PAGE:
You can request that you’re given custody of children. This means that:
  • The children will live with you unless or until a judge changes that order.
You can request that the defendant also be ordered to have no contact with the children. This means that:
  • The defendant must stay a specific number of feet/yards away from them (the distance is listed on the order) and have no contact with them while the order is in effect unless and until a judge allows contact with the children. The court can also order the defendant to stay a specific number of feet/yards away from a child’s school or daycare.
  • If the defendant is allowed to have contact with the children, but not with you, and the children live with you, the defendant must speak only to the children, not to you.

The Probate and Family Court can change a District Court judge’s restraining order with regard to custody and contact with children. Even if the Probate and Family Court changes the parts of the order that deal with the children, all other parts of the District Court order remain in effect.

You can request that the defendant be ordered to pay certain money. This means that the defendant can be ordered to pay:
  • Temporary support, if they are legally obligated to do so (for example, if you’re married)
  • Child support for their children, or
  • Costs related to the abuse, such as medical bills, lost wages, or for changing the locks
If the judge issues a 209A order, the defendant will be ordered to give up firearms. This means that the defendant:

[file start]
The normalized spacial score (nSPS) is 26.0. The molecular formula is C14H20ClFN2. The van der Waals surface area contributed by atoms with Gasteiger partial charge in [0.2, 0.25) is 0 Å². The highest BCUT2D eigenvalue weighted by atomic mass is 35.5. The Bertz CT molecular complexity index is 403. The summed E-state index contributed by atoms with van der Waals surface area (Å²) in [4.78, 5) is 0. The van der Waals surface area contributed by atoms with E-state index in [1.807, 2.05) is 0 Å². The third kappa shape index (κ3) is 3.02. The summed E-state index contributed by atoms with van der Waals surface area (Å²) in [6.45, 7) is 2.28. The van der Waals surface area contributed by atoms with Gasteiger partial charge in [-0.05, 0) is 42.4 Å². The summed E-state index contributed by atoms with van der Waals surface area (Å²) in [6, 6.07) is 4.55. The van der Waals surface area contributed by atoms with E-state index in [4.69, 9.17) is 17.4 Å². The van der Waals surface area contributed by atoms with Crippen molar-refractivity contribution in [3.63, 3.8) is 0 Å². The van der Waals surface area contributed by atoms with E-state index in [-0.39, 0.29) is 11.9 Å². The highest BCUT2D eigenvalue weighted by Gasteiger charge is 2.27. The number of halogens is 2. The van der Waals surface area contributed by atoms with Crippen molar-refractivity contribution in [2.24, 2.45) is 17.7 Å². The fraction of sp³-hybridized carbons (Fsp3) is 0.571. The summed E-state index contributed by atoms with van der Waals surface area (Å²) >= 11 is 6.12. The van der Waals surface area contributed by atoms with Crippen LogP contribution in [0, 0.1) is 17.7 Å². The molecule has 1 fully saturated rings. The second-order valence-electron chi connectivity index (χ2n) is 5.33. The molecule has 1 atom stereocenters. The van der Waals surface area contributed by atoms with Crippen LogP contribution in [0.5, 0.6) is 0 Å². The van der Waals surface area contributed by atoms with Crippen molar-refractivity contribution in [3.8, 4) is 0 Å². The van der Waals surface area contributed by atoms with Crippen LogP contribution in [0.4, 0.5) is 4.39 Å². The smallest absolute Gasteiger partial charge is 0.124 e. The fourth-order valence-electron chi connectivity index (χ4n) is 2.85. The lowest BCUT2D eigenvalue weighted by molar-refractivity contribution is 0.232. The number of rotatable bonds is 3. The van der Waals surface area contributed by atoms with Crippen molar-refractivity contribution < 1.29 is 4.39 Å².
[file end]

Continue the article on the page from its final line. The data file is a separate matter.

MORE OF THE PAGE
• Must immediately transfer possession of any firearms, ammunition, license to carry a firearm or firearms identification card that they have to the police department listed on the order
  • Can’t buy any firearms or ammunition while the order is in effect

Can I request an abuse prevention order without telling the defendant?

The court may issue an abuse prevention order without the defendant having notice if there’s a substantial likelihood of immediate danger of abuse. This is called an ex parte order. You file a complaint form that includes an affidavit (described below) and a hearing is held right away without letting the defendant know. The court can issue an ex parte order that can last for up to 10 business days. The court will schedule a hearing within 10 business days and then notify the defendant about the ex parte order. The defendant has a right to attend that hearing to argue that all or part of the order shouldn’t be continued. At that hearing, often referred to as the 10-day hearing, the judge will hear from you and the defendant, if the defendant appears.